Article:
Artwork: 'A Sunday Afternoon on the Island of La Grande Jatte' by Georges Seurat

Sunday in the Park with George: How Art Shapes Our Connection to Space

What began for me as a leisurely viewing of 2021’s Tick Tick… Boom! on a weekend in December turned into a deep-dive induced obsession with the film, the songs and the people featured within it in a matter of weeks. Jonathan Larson’s connection to the art of mentor and composer Stephen Sondheim throughout the film immediately sparked my interest and drew my attention towards Sondheim’s 1984 musical Sunday In The Park With George.  

The musical itself brings life to Sunday on the Island of La Grande Jatte, an impressionist painting by Georges Seurat from the late 1800’s of people gathered at the banks of the river Seine, lying in the grass, donning their best dresses. What has continually fascinated me about this show, is how it brings not only the people within the painting, but also the artist himself, to the foreground, conjuring them to life to explore the narrative’s main conflict: the desire to create and pursue a passion within the arts, and one’s longing for fulfilment in love and relationships. As this story unfolds, the space painted by Seurat in dots on a canvas is replicated through stage design and allows these characters at the conclusion of the first act to freeze in a tableau of the artwork itself, assuming the form of the painting by becoming the art. 

Artwork: ‘A Sunday Afternoon on the Island of La Grande Jatte’ by Georges Seurat

There is something so beautiful about the way the show recreates the space painted by Seurat so many years ago, framing the scene in a new way for another audience to see. It pairs the striking visual composition of the artwork with comedic playwriting; as a tree is removed from the canvas, moments later we see the set replicate the scene. But what I love most about Sunday In The Park With George, is how it unveils the deep-rooted obsession we have with spaces that are explored and referenced throughout art, romanticising these locations beyond merely their recreations on stage and screen. The artwork itself has been the subject of enduring fascination following its possession by the Art Institute of Chicago in the 1920’s. It has been referenced on numerous occasions within popular culture: it is the subject of Cameron’s deep gaze in Ferris Bueller’s Day Off (1986) and is also recreated within promotional material for the seventh season of The Office. Although the space now exists beyond Seurat’s Island on a Sunday, the many interpretations of this artwork only enhance our own experience with it. We ponder what could have been between Dot and George, or we put ourselves in the shoes of Cameron, noticing how detailed the strokes on the canvas are.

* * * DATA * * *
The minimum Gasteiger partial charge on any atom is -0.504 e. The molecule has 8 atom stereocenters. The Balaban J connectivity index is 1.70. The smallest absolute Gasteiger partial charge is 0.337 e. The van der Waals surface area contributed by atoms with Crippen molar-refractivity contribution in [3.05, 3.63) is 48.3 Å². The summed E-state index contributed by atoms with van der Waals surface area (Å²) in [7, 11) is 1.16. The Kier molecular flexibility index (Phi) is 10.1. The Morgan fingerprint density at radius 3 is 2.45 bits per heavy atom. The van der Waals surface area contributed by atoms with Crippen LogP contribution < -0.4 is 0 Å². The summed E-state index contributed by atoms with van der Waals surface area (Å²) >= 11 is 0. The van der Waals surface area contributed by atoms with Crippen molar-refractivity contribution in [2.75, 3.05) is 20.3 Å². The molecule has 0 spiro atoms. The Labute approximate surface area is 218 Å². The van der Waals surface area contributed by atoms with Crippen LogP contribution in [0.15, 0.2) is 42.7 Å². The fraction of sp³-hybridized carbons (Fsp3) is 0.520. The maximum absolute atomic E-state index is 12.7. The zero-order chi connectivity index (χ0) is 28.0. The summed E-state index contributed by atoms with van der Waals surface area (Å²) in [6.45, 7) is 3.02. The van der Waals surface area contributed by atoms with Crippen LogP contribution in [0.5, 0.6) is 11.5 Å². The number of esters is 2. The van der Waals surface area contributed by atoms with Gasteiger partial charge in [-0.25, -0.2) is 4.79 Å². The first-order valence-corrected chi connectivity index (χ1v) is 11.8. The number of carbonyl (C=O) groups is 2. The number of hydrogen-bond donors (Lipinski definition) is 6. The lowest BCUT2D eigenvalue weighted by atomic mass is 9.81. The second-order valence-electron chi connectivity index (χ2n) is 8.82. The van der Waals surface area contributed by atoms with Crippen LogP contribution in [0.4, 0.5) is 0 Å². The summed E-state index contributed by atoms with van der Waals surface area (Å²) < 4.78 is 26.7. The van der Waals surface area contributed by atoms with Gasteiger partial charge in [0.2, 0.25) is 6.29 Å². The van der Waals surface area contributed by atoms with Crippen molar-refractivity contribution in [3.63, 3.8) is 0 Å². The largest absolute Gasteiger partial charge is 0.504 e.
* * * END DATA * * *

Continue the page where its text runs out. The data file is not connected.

We may very well go to that river, look for that tree, sit in its grass or stare at the colours on the canvas, blending to create another. But what is most beautiful is how art can shape our emotional response to space. We visit filming locations, we look at artworks and we feel something. An ongoing conversation of admiration between old and new. The art of making art.

Article written by Lauren Facci

Catalyst has been the student publication of RMIT University since 1944. We may be older than your parents but we’re still going strong!

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